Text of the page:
ATLANTA — Lt. Gov. Casey Cagle and Secretary of State Brian Kemp are neck and neck in Georgia's Republican race for governor less than two weeks ahead of the vote, according to an Atlanta Journal-Constitution/Channel 2 Action News poll released Friday.
The poll of likely voters in the July 24 GOP runoff showed Kemp with a lead of 44 percent to 41 percent over Cagle, within the margin of error of 3.5 percentage points.
The poll offers only a snapshot of the race at this stage, and much could change with about 15 percent of voters still undecided.
The tight race is a troubling sign for Cagle, who has struggled to improve upon the 39 percent of the vote he earned in the May primary despite a significant fundraising advantage.
The poll shows Kemp has built slight leads among men and older voters, while Cagle has the edge with younger voters.
Cagle has been dogged by a secretly made recording of him telling a former Republican opponent he supported “bad public policy” to undercut another rival, and many voters said trust-related issues were the driving force behind their choice for governor.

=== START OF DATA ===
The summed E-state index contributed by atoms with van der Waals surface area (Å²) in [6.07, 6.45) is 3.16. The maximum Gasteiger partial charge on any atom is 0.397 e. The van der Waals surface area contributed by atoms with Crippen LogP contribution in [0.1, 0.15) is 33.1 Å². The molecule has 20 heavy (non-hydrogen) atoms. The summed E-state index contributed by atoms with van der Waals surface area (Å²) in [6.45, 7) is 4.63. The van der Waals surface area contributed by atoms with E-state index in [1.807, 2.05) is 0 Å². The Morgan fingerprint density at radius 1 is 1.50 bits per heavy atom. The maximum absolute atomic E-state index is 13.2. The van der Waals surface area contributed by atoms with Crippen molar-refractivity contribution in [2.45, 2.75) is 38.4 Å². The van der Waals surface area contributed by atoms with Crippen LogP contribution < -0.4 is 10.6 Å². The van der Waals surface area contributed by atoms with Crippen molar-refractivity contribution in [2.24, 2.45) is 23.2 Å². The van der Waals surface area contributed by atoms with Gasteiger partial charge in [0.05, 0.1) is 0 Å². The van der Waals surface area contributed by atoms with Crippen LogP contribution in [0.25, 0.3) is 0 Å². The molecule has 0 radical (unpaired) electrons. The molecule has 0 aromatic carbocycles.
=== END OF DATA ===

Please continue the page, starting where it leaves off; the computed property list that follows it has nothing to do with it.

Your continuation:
Of Kemp’s supporters, roughly 15 percent said the main reason they’re backing him is because they see him as more trustworthy. About one-third say they’re voting for him because he shares their values.
About one-fifth of Cagle’s supporters said they will vote for him because he’s the “right choice” to be governor. And 9 percent said they backed him over Kemp because he’s more likely to defeat Democrat Stacey Abrams in November.
Both candidates have played up their loyalty to President Donald Trump, and he remains a prominent factor in the race.
Channel 2 Action News Anchor Justin Farmer will moderate a LIVE debate between Lieutenant Governor Casey Cagle and Secretary of State Brian Kemp Sunday at 12:30 p.m. on Channel 2.
About 21 percent of Republicans said their main reason for voting is to support the stronger ally to Trump. Voters who said they were most motivated by Trump were evenly split between Cagle and Kemp.
The poll was conducted July 5-12 by the University of Georgia’s School of Public and International Affairs, and 769 likely Republican runoff voters responded.
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